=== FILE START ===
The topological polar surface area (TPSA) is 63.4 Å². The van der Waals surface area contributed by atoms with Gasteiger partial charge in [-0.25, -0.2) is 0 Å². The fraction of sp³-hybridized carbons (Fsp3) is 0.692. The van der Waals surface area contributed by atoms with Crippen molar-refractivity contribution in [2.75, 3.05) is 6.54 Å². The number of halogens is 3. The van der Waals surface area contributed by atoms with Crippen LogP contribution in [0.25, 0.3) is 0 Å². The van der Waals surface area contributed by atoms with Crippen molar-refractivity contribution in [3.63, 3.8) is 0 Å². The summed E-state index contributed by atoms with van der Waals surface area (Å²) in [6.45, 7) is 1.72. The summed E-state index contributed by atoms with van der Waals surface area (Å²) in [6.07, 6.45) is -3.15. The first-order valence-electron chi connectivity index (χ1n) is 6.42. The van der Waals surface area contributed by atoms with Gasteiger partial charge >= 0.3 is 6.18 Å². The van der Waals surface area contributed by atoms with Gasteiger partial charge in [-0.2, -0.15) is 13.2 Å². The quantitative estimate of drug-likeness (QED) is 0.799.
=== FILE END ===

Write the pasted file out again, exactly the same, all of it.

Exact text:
The topological polar surface area (TPSA) is 63.4 Å². The van der Waals surface area contributed by atoms with Gasteiger partial charge in [-0.25, -0.2) is 0 Å². The fraction of sp³-hybridized carbons (Fsp3) is 0.692. The van der Waals surface area contributed by atoms with Crippen molar-refractivity contribution in [2.75, 3.05) is 6.54 Å². The number of halogens is 3. The van der Waals surface area contributed by atoms with Crippen LogP contribution in [0.25, 0.3) is 0 Å². The van der Waals surface area contributed by atoms with Crippen molar-refractivity contribution in [3.63, 3.8) is 0 Å². The summed E-state index contributed by atoms with van der Waals surface area (Å²) in [6.45, 7) is 1.72. The summed E-state index contributed by atoms with van der Waals surface area (Å²) in [6.07, 6.45) is -3.15. The first-order valence-electron chi connectivity index (χ1n) is 6.42. The van der Waals surface area contributed by atoms with Gasteiger partial charge >= 0.3 is 6.18 Å². The van der Waals surface area contributed by atoms with Gasteiger partial charge in [-0.2, -0.15) is 13.2 Å². The quantitative estimate of drug-likeness (QED) is 0.799.